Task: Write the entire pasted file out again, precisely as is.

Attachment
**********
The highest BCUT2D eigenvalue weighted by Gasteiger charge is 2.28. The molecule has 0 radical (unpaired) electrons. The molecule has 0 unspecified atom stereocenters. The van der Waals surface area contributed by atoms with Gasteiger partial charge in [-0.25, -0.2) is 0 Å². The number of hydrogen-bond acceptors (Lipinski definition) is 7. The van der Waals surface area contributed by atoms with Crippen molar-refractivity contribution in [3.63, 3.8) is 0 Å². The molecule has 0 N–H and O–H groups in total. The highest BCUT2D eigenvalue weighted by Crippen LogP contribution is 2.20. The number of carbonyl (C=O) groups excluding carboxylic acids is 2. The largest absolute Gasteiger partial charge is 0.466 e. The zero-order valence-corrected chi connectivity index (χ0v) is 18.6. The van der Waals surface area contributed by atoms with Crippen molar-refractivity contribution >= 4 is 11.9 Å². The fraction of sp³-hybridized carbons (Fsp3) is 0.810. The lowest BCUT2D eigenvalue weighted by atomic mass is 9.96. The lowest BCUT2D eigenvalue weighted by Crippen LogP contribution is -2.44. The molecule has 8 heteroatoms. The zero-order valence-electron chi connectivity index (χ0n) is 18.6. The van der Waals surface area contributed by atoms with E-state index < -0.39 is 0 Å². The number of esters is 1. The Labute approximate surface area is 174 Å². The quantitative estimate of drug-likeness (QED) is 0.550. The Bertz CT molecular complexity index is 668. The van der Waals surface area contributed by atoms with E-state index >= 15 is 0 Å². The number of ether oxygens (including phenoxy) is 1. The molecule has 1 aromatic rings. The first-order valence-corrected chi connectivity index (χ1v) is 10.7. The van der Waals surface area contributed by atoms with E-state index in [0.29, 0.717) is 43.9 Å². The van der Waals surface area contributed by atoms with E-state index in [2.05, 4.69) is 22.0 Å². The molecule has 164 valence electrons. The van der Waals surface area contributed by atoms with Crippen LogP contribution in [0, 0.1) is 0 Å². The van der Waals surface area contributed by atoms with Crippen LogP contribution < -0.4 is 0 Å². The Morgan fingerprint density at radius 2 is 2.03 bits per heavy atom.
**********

The highest BCUT2D eigenvalue weighted by Gasteiger charge is 2.28. The molecule has 0 radical (unpaired) electrons. The molecule has 0 unspecified atom stereocenters. The van der Waals surface area contributed by atoms with Gasteiger partial charge in [-0.25, -0.2) is 0 Å². The number of hydrogen-bond acceptors (Lipinski definition) is 7. The van der Waals surface area contributed by atoms with Crippen molar-refractivity contribution in [3.63, 3.8) is 0 Å². The molecule has 0 N–H and O–H groups in total. The highest BCUT2D eigenvalue weighted by Crippen LogP contribution is 2.20. The number of carbonyl (C=O) groups excluding carboxylic acids is 2. The largest absolute Gasteiger partial charge is 0.466 e. The zero-order valence-corrected chi connectivity index (χ0v) is 18.6. The van der Waals surface area contributed by atoms with Crippen molar-refractivity contribution >= 4 is 11.9 Å². The fraction of sp³-hybridized carbons (Fsp3) is 0.810. The lowest BCUT2D eigenvalue weighted by atomic mass is 9.96. The lowest BCUT2D eigenvalue weighted by Crippen LogP contribution is -2.44. The molecule has 8 heteroatoms. The zero-order valence-electron chi connectivity index (χ0n) is 18.6. The van der Waals surface area contributed by atoms with E-state index < -0.39 is 0 Å². The number of esters is 1. The Labute approximate surface area is 174 Å². The quantitative estimate of drug-likeness (QED) is 0.550. The Bertz CT molecular complexity index is 668. The van der Waals surface area contributed by atoms with E-state index >= 15 is 0 Å². The number of ether oxygens (including phenoxy) is 1. The molecule has 1 aromatic rings. The first-order valence-corrected chi connectivity index (χ1v) is 10.7. The van der Waals surface area contributed by atoms with E-state index in [0.29, 0.717) is 43.9 Å². The van der Waals surface area contributed by atoms with E-state index in [2.05, 4.69) is 22.0 Å². The molecule has 164 valence electrons. The van der Waals surface area contributed by atoms with Crippen LogP contribution in [0, 0.1) is 0 Å². The van der Waals surface area contributed by atoms with Crippen LogP contribution < -0.4 is 0 Å². The Morgan fingerprint density at radius 2 is 2.03 bits per heavy atom.